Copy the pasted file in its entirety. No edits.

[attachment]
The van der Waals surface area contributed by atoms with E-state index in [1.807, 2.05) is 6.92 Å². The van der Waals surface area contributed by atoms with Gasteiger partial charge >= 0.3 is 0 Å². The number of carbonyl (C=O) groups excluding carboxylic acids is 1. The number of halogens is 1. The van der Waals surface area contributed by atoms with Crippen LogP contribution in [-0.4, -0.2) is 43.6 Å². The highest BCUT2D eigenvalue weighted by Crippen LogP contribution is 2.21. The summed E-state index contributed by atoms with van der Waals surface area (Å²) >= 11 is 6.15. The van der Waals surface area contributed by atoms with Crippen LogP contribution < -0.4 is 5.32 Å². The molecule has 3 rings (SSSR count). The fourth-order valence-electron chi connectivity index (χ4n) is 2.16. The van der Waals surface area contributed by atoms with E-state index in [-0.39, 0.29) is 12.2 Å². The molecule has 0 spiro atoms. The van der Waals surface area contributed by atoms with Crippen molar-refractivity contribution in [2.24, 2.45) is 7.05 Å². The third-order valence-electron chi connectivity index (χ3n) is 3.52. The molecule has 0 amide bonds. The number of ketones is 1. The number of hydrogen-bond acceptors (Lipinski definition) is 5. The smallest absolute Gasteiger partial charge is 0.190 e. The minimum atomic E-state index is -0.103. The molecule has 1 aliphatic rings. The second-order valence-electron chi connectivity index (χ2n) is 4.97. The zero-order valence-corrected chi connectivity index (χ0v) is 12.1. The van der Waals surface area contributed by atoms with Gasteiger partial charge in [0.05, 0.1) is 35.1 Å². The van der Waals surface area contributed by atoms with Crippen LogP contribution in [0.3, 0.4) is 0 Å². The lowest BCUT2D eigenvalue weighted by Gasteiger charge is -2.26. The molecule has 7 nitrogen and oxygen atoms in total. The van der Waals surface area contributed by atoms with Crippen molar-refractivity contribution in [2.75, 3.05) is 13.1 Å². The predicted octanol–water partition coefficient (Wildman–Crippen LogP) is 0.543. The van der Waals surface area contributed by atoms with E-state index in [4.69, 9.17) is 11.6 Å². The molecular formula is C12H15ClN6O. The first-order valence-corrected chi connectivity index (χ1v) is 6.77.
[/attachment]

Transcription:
The van der Waals surface area contributed by atoms with E-state index in [1.807, 2.05) is 6.92 Å². The van der Waals surface area contributed by atoms with Gasteiger partial charge >= 0.3 is 0 Å². The number of carbonyl (C=O) groups excluding carboxylic acids is 1. The number of halogens is 1. The van der Waals surface area contributed by atoms with Crippen LogP contribution in [-0.4, -0.2) is 43.6 Å². The highest BCUT2D eigenvalue weighted by Crippen LogP contribution is 2.21. The summed E-state index contributed by atoms with van der Waals surface area (Å²) >= 11 is 6.15. The van der Waals surface area contributed by atoms with Crippen LogP contribution < -0.4 is 5.32 Å². The molecule has 3 rings (SSSR count). The fourth-order valence-electron chi connectivity index (χ4n) is 2.16. The van der Waals surface area contributed by atoms with E-state index in [-0.39, 0.29) is 12.2 Å². The molecule has 0 spiro atoms. The van der Waals surface area contributed by atoms with Crippen molar-refractivity contribution in [2.24, 2.45) is 7.05 Å². The third-order valence-electron chi connectivity index (χ3n) is 3.52. The molecule has 0 amide bonds. The number of ketones is 1. The number of hydrogen-bond acceptors (Lipinski definition) is 5. The smallest absolute Gasteiger partial charge is 0.190 e. The minimum atomic E-state index is -0.103. The molecule has 1 aliphatic rings. The second-order valence-electron chi connectivity index (χ2n) is 4.97. The zero-order valence-corrected chi connectivity index (χ0v) is 12.1. The van der Waals surface area contributed by atoms with Gasteiger partial charge in [0.05, 0.1) is 35.1 Å². The van der Waals surface area contributed by atoms with Crippen LogP contribution in [0.3, 0.4) is 0 Å². The lowest BCUT2D eigenvalue weighted by Gasteiger charge is -2.26. The molecule has 7 nitrogen and oxygen atoms in total. The van der Waals surface area contributed by atoms with Crippen molar-refractivity contribution in [2.75, 3.05) is 13.1 Å². The predicted octanol–water partition coefficient (Wildman–Crippen LogP) is 0.543. The van der Waals surface area contributed by atoms with E-state index in [4.69, 9.17) is 11.6 Å². The molecular formula is C12H15ClN6O. The first-order valence-corrected chi connectivity index (χ1v) is 6.77.